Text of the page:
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HISTORY OF HB 2055 WASHINGTON STATE TRAUMATIC BRAIN INJURY ACT
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TRANSCRIPT OF REMARKS BY 
WA STATE REPRESENTATIVE DENNIS FLANNIGAN, 27thLegislative District, 360.786.7930 or flannigan.dennis@leg.wa.gov.    http://hdc.leg.wa.gov/members/flannigan/ 
PRINCIPLE SPONSOR OF HB 2055
DELIVERED AT THE INAUGURAL MEETING OF THE 
TRAUMATIC BRAIN INJURY STRATEGIC ADVISOR 
BOARD,  AUGUST 30, 2007
TRANSCRIBED BY CONSTANCE MILLER, MA
TRAUMATIC BRAIN INJURY STRATEGIC ADVISOR 
BOARD MEMBER

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Iím going to tell you a little more informal history of this bill than that of a bright legislator who walked into town fixed things up (unintelligible). This bill began in a way when I met Constance Miller not Tommy Manning. That was because Constance and I were both asked to join the Giraffe board of directors. I donít know if you know what the Giraffe Board is, but the Giraffe is an organization that celebrates people who stick their neck out. 

 I was there somebody said you ought to have him on the board; I wasnít a legislator. You ever been on a board when somebody says oh yeah go get so and so then somebody asks you and in a weak moment you say yes. But Constance Miller was on the board because she was a recipient of a Giraffe award. The Giraffe Award has been given to about one thousand people across the world Nelson Mandella; you know few people (unintelligible).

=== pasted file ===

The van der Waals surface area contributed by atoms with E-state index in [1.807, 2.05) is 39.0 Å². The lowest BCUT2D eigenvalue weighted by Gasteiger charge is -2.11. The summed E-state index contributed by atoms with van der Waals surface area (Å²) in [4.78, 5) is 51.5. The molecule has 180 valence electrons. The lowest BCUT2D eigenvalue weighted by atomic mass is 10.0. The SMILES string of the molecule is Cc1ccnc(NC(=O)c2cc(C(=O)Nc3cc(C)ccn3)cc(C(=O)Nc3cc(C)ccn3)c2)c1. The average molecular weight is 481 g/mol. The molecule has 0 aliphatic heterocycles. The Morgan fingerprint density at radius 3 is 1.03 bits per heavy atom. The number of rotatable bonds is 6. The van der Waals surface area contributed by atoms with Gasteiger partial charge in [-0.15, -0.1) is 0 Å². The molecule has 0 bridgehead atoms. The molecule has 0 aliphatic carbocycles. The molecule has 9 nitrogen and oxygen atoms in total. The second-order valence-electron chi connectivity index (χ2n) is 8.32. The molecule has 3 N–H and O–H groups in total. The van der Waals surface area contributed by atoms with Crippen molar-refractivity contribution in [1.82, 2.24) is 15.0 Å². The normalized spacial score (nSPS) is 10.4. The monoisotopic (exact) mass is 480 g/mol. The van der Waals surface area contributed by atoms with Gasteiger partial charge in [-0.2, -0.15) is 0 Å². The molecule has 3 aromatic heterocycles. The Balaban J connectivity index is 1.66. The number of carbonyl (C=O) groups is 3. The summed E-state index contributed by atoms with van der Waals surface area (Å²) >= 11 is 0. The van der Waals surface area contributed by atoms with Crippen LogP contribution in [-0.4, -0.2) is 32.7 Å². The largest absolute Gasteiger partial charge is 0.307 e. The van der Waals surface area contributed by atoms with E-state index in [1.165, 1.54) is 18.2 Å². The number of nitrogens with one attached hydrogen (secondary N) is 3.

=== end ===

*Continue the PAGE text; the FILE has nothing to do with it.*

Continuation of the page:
But Constance Miller is such an award winner and how did she stick her neck out? (unintelligible) One thing she found, and this is my story not hers it may never have happened this way, but we all see the history that others have (unintelligible). Connie Miller found herself being expected to perform the in way she performed in the past; first by herself because she didnít spot those moments that it was a tbi for some time.  She thought as others did youíre just fine, but she couldnít she remember why canít I add these numbers so to speak? Why canít I make the same cognitive decisions? because I can come to work, I look healthy I can exercise and all these series of things. 

Anyway, so Constance had that happen and it isnít that she had it happen and she tried to affect her own life that got her a sticking your neck out award. Itís that she decided that someone had to understand that this happens all across the world, across the country. What Bob Woodruffís book is now telling the world is that what happens over in Iraq also happens in the lives of people at this table and is known to everybody at this table through personal experience of some sort or another.